In 1999 I pulled myself together, and finished the bachelor. Something inside me told me that it would probably be a good idea to at least finish that. After that I worked for about 4 more years. During that time I was constantly wondering if completing a masters degree would help my career.

During the 4 years I worked with several skilled developers who did not have software educations. They had backgrounds in biology, bio chemistry, economics etc. Some of them were actively educating themselves afterwards in software. But they were able to get jobs with high profile companies like e.g. IBM.

In 2003 I started my masters degree, and in 2008 I finished it. I had to work on the side to pay my way through. University tuition in Denmark is free, and you can get a little money from the state while studying too, but that is rarely enough. Anyways, I am sure I was better off financially than if I had to study in the US or somewhere else where tuition is not free.

So, did my masters help my career?

Well, there are some jobs I can get now, that I could not get before. For instance, I can now teach at universities. I need a PHD to get a job as a researcher, but teaching I can do. This was not possible without a masters degree. But I don't have any plans for teaching at universities at the moment. The salaries are somewhat lower than here in Denmark than if you work in the private sector.

I can still get a freelance job and it does not seem to be much easier than before. It seems to matter more if I have experience with the required technology, and in the client's industry (like finance, logistics etc.). Clients also seem to prefer people they know from earlier cooperation. A previously successful cooperation matters more than my masters degree.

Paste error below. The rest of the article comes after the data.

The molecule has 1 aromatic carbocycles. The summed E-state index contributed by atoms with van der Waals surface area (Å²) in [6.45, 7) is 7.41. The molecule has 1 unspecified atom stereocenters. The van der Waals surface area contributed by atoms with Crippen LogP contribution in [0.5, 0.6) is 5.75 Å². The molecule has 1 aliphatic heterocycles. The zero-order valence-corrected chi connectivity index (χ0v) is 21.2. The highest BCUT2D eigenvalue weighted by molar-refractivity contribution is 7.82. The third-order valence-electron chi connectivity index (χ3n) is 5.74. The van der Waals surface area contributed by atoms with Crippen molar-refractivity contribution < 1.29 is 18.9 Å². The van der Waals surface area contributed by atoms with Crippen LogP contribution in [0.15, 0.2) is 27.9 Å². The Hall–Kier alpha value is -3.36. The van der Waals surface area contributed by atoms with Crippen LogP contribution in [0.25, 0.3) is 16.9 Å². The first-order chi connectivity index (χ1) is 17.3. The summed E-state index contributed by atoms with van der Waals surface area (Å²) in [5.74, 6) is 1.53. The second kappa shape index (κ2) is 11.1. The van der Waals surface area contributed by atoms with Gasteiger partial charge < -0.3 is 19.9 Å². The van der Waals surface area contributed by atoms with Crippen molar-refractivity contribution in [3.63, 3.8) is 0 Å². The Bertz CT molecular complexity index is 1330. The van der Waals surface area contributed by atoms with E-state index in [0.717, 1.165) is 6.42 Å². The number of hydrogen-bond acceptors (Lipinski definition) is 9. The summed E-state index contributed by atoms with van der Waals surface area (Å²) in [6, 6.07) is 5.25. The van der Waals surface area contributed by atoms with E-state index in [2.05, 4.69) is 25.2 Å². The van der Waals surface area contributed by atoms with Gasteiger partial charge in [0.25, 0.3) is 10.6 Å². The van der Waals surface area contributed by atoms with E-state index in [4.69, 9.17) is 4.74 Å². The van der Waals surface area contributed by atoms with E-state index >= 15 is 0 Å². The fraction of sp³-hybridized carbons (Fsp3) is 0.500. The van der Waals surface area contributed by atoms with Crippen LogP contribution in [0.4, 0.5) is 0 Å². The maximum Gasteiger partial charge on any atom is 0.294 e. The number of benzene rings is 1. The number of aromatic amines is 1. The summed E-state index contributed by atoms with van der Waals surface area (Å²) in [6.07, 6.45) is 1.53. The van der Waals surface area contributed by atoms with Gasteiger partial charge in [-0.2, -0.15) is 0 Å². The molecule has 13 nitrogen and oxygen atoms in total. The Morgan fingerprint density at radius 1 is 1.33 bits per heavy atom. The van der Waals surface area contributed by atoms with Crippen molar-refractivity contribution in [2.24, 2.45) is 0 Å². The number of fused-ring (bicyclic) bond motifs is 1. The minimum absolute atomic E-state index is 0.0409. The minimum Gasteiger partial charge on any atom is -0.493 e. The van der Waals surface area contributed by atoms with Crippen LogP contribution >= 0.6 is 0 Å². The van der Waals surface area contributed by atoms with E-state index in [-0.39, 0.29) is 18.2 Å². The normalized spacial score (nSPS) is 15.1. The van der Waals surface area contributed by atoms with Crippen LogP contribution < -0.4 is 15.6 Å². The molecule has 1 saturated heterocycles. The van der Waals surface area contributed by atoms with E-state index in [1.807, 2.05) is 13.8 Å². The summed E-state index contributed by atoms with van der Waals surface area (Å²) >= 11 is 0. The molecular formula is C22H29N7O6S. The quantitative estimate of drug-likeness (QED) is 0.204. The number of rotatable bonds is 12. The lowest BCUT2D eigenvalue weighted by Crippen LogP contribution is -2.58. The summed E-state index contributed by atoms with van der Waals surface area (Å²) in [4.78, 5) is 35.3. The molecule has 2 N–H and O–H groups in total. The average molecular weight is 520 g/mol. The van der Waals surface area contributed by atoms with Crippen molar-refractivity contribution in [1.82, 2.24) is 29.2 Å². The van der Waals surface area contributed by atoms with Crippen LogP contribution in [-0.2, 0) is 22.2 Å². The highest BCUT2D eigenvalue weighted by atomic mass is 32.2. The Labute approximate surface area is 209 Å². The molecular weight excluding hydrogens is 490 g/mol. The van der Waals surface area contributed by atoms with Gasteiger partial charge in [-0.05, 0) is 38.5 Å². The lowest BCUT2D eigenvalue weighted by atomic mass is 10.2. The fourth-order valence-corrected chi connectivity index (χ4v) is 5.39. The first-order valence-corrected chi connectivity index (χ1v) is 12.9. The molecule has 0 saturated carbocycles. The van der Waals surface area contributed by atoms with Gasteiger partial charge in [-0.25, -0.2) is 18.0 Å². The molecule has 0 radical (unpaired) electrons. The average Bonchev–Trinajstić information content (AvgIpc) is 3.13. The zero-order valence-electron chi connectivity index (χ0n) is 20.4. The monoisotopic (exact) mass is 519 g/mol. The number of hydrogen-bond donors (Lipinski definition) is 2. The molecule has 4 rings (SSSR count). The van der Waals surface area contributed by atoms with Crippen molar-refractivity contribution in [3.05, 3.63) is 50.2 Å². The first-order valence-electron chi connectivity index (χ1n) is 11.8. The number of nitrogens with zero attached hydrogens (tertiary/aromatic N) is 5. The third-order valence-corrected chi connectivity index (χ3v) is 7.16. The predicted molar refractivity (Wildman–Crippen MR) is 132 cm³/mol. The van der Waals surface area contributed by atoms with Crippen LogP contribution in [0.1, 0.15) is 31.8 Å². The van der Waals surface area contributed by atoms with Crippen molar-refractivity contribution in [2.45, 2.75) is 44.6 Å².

What about salary then?

My freelance rate has not increased particularly after I graduated from my masters degree. I even know of people who have less education than I, and perhaps even less experience, who makes more money than I do. As a freelancer your rate depends a lot on our credibility and track record.

In some cases clients have already negotiated rates with the consulting agencies that sell us freelancers to the clients. This means, that no matter who you are, you can only get the same rate. Thus, education matters even less.

As an employee this may not be nearly as true as for freelancers. Employees typically negotiate their salary directly with the company. But still, I believe that 10-20 years of experience outweighs a 5 year education.


The higher credibility you have, the easier it is to get jobs, and the higher salary you can command.

Credibility is build from:

  • Track Record (experience)
  • Education and Certificates
  • Other factors

"Track Record" covers your experience and results. The track record you have, the less your education matters. Your education might be important to get the first experience, though.

The "other factors" cover topics like recommendations from friends and colleagues, and other proofs of expertise, like developing an application that everybody knows, writing a book, speaking at conferences or appearing in tv-shows. All this might end up being more important to your career than your education and track record, but that is outside the scope of this text. This text was just about education.

What is Your Experience?

All of the above is based on my own experience, and that of my friends and colleagues. It is however perhaps not representative of how the whole world works. Therefore I am very interested in hearing what your experiences with the significance of education for software developers is, in your industry and in your country. You can find an email address on the About page.

Jakob Jenkov